I could probably come up with a witty post about balls, rods or all manner of euphemistic-sounding words but that wouldn’t be true to my heart this week. Since moving out on my own and discovering myself (yes, I am aware of how lame that sounds) I have come to appreciate that life is a gift and not the torturous existence I had once believed it to be.
For the first time in my life, it would seem as if I feel, if not happy, then pretty contented with my life and where it is heading. Things seem to have fallen into place in the last six months and I am actively planning for the future with a sense of excitement. But as much as I want to embrace the future and not look back, I find myself thinking back to a devastating day just over eighteen months ago.
On January 17th 2013, my beloved cousin Heather was killed in a car accident. Her passing was so sudden and unexpected that it ripped a hole so wide in our family that I thought we’d never recover. As a family grieving, we turned on one another instead of being there to support and console, we blamed and pointed fingers instead of uniting and standing together. Instead of honouring her memory, we found ourselves so wrapped up in our own distress that we often used her passing as a weapon to wound one another.
With our family fractured and displaced, it seemed that we would never see eye to eye again. Yet something wonderous happened without any of us realising it at the time. Despite the tensions between the adults, we never let the children of our family suffer for it. Even when we were not speaking, the one thing that brought us together were Heather’s niece and nephew. There were so young when she died, yet she loved them more than anything. Heather was the type of aunt that gave nothing but love and affection, showering her niece and nephew with gifts more valuable than toys or money.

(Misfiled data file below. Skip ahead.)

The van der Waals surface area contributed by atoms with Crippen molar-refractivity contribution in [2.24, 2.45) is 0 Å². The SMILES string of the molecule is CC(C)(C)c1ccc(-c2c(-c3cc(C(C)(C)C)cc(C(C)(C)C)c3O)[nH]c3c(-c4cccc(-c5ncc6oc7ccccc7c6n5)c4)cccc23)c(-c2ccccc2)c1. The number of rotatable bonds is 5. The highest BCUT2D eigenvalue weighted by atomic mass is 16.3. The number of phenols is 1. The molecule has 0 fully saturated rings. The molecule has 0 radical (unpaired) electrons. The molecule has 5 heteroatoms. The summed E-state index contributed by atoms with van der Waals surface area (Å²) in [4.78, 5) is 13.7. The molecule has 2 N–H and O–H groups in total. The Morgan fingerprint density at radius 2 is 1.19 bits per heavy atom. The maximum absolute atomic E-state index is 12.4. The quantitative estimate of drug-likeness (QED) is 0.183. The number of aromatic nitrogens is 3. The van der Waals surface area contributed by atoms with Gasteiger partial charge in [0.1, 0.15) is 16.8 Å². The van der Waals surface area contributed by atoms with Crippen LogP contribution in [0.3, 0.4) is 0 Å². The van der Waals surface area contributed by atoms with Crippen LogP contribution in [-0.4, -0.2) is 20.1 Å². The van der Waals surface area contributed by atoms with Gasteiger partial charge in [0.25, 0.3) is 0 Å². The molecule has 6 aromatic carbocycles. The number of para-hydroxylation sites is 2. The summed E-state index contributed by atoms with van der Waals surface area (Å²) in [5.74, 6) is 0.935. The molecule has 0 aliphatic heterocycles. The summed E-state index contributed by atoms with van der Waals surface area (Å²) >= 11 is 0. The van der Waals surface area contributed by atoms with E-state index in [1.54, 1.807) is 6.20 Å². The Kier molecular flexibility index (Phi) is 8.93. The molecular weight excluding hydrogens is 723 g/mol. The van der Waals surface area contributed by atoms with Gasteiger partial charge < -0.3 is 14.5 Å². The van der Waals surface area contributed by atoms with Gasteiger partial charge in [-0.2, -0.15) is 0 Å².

Her nephew, Connor, turned three on August 10th and it fills me with sadness that, as he was so young when Heather died, he’ll never really remember her or how she loved both him and his sister, Molly. Although I would never want to take her place, I have made it my goal to try to give the children all of the things that Heather would have. Last Christmas I made the children a memory book of their aunt, with pictures from every stage of her life, from childhood up until the year that she died. I also made them a video of her so that they could watch it and somehow feel closer to her even though she is no longer with us.
Molly knocked me for six a couple of weeks ago when she asked if she could call me ‘auntie’. While Heather will always be their true aunt, I hope that I can somehow still give them the love, nurturing and understanding that Heather would have.
Heather’s passing shows how precious life really is and how it can be snatched away from you in mere moments. Life is precious and each day that we spend in the presence of the people we love is a gift and one that we should never take for granted. Though she may be gone from our lives, Heather lives on in the hearts and minds of the people who loved her.
No matter how much time passes, I will always make sure that Molly and Connor remember you, Heather, I promise you that.